Other news is more day to day. Tal has begun trumpet lessons with a local teacher. His English is limited, but they seem to do OK communicating through music. When Tal first started we spoke to the teacher about time dedicated to practicing - the teacher said at least one hour a day, every day. We had to (gently) explain to him that Western kids were not as disciplined as Chinese kids (nor are their parents, for that matter). So we're down to something we can manage. Despite initial protests, we think Tal is doing quite well. The teacher seems more focussed on his sound than his tutor in NP.

I saw a pig on a motorcycle the other day, maybe it was a vespa. He was strapped down in front of the driver and none too pleased with the ride.

Been slowly trying to get my kids adjusted to local snacks, as opposed to feeding them some of the various foreign crap that I could find. Mostly stuff that I would NEVER buy back home but we were struggling with food for awhile. I've met other foreigners who also claim that they used to eat relatively healthy back home but things kind of deteriorate here. So now my kids snack on seaweed, and rice crackers with either a sweet or seaweed coating, and then there's these eggroll biscuits. We've stayed away from the new varieties of potato chips: mexican meat, sweet prawn, savoury prawn, italian meat, and others.

Teaching is going well; the students are so young sometimes, so eager and gung-ho. They had a "decorate your classroom" competition (my students surprised me in this competition by putting up a huge poster of Mao in the classroom - what does the foreign teacher say when greeted with that???). They giggle incessantly and I can see some of them playing "pat a cake" at breaks. Mention anything about sex, love, or romance and the giggles and whispers explode again. My colleagues attended a party of some of their students and were amazed that they spent most of the evening playing musical chairs. Not exactly the decadent behaviour of some of our finest young minds in the US or Canada, eh?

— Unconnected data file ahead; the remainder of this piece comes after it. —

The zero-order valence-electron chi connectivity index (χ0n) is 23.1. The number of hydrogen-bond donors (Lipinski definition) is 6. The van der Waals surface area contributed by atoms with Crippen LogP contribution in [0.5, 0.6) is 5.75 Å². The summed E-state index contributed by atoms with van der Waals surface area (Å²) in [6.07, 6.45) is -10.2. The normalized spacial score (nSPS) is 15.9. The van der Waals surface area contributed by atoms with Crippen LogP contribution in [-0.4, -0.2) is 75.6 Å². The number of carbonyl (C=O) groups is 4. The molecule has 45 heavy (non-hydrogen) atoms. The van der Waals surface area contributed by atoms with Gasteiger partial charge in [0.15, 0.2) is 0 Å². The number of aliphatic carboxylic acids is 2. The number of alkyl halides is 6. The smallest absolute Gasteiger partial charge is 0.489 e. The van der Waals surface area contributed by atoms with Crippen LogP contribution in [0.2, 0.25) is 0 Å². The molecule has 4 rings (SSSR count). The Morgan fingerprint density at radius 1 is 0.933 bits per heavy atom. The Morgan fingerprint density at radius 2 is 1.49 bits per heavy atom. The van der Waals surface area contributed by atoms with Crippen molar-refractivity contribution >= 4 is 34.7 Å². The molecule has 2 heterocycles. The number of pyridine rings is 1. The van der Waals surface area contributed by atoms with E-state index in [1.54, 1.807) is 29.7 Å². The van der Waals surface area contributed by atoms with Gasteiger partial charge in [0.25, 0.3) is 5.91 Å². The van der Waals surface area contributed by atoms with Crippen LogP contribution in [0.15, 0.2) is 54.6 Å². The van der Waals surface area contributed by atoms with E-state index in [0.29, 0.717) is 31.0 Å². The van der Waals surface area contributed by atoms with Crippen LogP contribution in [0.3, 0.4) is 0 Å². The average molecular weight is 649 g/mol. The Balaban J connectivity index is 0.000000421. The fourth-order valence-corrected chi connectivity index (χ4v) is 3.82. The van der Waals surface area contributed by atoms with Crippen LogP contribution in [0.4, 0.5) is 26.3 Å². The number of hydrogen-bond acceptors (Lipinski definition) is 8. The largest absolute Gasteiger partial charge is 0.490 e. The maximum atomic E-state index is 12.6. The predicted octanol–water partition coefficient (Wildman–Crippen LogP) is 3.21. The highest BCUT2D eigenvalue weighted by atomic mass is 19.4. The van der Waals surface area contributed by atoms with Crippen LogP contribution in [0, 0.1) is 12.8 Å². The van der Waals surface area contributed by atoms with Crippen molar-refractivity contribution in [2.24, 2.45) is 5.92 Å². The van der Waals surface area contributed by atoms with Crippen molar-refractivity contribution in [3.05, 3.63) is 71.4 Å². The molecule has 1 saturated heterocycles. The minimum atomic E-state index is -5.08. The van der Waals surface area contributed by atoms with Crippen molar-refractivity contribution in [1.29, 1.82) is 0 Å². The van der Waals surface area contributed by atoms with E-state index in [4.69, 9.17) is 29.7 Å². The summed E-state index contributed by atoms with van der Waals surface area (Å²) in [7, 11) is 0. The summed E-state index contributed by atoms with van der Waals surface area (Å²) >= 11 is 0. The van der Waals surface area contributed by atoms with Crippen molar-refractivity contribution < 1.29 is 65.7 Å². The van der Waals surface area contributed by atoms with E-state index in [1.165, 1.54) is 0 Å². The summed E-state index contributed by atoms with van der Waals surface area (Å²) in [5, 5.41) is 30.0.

Tal and Noam continue at school, with more absences for travelling than we would allow back at home. Tal identifies himself as an American with his peers, and Noam says he feels more Canadian. But Noam can change his allegiances on any given day. I've begun to help the school library organize their books (their classification system was pretty much non-existent). They have both become rather fond of yo-yos, and it seems there are some pretty expensive yoyos at their school. Tal has begun learning tricks and Noam is working hard to keep up. It's pretty amazing.

You'll have to let me know how this blog is working. I can't view it from China (blogging is censored) unless I use a proxy server and this is slow and cumbersome. We already struggle with the speed of our internet connection so I can't imagine doing this on a regular basis. But do let me know if I forget to add pictures, or the text is difficult to read, or the pictures are way over-sized, or anything else I should know about how this blog is working. I do believe that there's a way you can register with the blog so that you will know if there's a new post. And any comments you send to the blog also comes to my email (at least that's how I tried to set it up) so I should receive it no problem.

By the way, the picture at the beginning of this blog is of me and the boys in front of the old city wall in Xi'an shortly after we arrived.

Over and out.